A plurality of holes extend through the plug 14 in the axial direction of the tube 10. These holes include four holes 16 and two further holes 17, the holes 17 being of larger diameter than the holes 16. Between the outermost portions of the holes 17 and the outer periphery of the plug 14, the plug 14 is split, throughout the length of the plug, along lines indicated by reference numerals 18.
The plug 14 is of polyvinylchloride, but may alternatively be of, for example, neoprene, and of durometer hardness 70 shore A, and is sufficiently flexible to enable the portions of the plug on opposite sides of the lines 18 to be bent apart, on removal of the plug from the tube 10, so as to form gaps between the periphery of the plug 14 and the holes 17 to facilitate insertion of cables into the holes 17, as described in greater detail hereafter.
When the above-described cable splice housing is in use, cables extend through the holes 16 and 17 into the interior of the tube 10, where they are connected together and surrounded by a filling of suitable grease of the type well known in the art.
Normally, the cable splice housing will be supplied with a filling of grease and with the plug 14 inserted into the mouth 12. When the cable splice housing is to be used, the hose clip 13 is firstly loosened, to allow removal of the plug 14 from the tube 10.
The above-described cable splice housing is particularly intended for connecting telephone subscriber drops in buried cable installations in subdivisions where access may be required for trouble-shooting or minor rearrangements. For this purpose, a loop of slack cable, left either in a service box or in a ditch in a direct buried cable, has its insulation removed along a portion thereof, and insulated portions of the cable at opposite ends of the loop are then pressed radially of the plug 14, through gaps formed along the lines of separation 18 as mentioned above, into the holes 17. The ends of the loop are then connected together by a metal connector of conventional type, a coil wrap is removed from the cable loop, and the cable is separated into separate wires. A service wire is then inserted through one of the holes 16 and connected to appropriate wires of the firstmentioned cable, and this process is repeated for other individual cables inserted through the upper holes 16. The spliced and other wires of the loop are then tied together in a neat bundle, and inserted into the grease-filled interior of the tube 10 until the plug 14 is nested in the mouth 12. To complete the splice, the hose clip 13 is then tightened to clamp the plug 14 within the mouth 12.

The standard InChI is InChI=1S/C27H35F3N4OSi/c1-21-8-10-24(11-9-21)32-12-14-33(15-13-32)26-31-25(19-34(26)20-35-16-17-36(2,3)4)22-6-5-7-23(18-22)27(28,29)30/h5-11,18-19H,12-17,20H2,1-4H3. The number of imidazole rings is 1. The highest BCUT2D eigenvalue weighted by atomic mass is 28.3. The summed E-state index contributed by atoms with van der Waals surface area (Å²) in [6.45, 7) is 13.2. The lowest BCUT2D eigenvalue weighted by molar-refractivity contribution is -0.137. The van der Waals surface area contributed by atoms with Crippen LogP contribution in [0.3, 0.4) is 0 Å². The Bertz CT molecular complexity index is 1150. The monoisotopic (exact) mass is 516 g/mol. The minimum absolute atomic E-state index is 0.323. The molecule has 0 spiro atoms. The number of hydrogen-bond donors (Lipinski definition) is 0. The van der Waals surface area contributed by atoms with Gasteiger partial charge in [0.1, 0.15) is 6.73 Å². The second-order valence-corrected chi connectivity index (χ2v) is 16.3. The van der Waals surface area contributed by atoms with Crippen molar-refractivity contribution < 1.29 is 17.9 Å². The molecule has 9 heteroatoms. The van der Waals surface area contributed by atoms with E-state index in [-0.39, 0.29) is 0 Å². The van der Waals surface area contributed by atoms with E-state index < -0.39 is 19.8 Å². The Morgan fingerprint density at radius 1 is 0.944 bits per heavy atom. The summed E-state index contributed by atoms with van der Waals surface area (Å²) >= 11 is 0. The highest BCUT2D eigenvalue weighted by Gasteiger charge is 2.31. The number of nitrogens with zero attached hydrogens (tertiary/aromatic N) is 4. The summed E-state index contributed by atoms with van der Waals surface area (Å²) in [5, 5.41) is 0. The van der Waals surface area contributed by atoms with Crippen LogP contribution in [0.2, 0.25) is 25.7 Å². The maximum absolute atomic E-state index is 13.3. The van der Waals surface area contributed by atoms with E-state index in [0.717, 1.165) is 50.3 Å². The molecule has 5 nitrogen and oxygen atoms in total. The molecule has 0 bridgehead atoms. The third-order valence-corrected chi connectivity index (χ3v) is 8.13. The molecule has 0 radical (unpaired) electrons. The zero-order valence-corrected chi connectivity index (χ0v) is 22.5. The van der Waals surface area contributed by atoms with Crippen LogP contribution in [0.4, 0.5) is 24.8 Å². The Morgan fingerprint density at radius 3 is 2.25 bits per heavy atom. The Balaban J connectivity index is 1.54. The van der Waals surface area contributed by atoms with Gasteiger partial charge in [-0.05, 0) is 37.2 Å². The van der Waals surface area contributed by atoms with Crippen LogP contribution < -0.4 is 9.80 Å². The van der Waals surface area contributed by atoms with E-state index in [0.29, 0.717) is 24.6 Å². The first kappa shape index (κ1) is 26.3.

The above-described cable splice housing is made from a tube of polyvinylchloride, of durometer hardness 70 shore A, by heating opposite ends of the tube to a temperature of appoximately 500°F, using glycerine, and then clamping opposite sides of the tube at one end of the tube to form the heat seal 11 and inserting a die into the other end of the tube to form the mouth 12, an external clamp being placed around the tube adjacent the mouth end during this operation.
It will be appreciated that various modifications may be made in the above-described housing. For example, the relative dimensions of the housing may be varied, in accordance with the intended use of the housing, and also the number and disposition of the holes in the plug 14 may be varied. For some applications, it is not necessary to split the plug 14 along the lines 18. Preferably, the tube 10 has a wall thickness of 3/16 inch, and the housing may be e.g. 6 to 20 inches in length, 13/4 to 41/4 inches in internal diameter, and 21/8 to 45/8 inches in external diameter while the plug 14 may have a length of e.g. 3/4 to 11/2 inches, longitudinally of the housing.
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|U.S. Classification||174/138.00F, 174/87, 174/77.00R, 174/93|
|International Classification||H02G15/076, H02G15/04|
|Cooperative Classification||H02G15/076, H02G15/04|
|European Classification||H02G15/076, H02G15/04|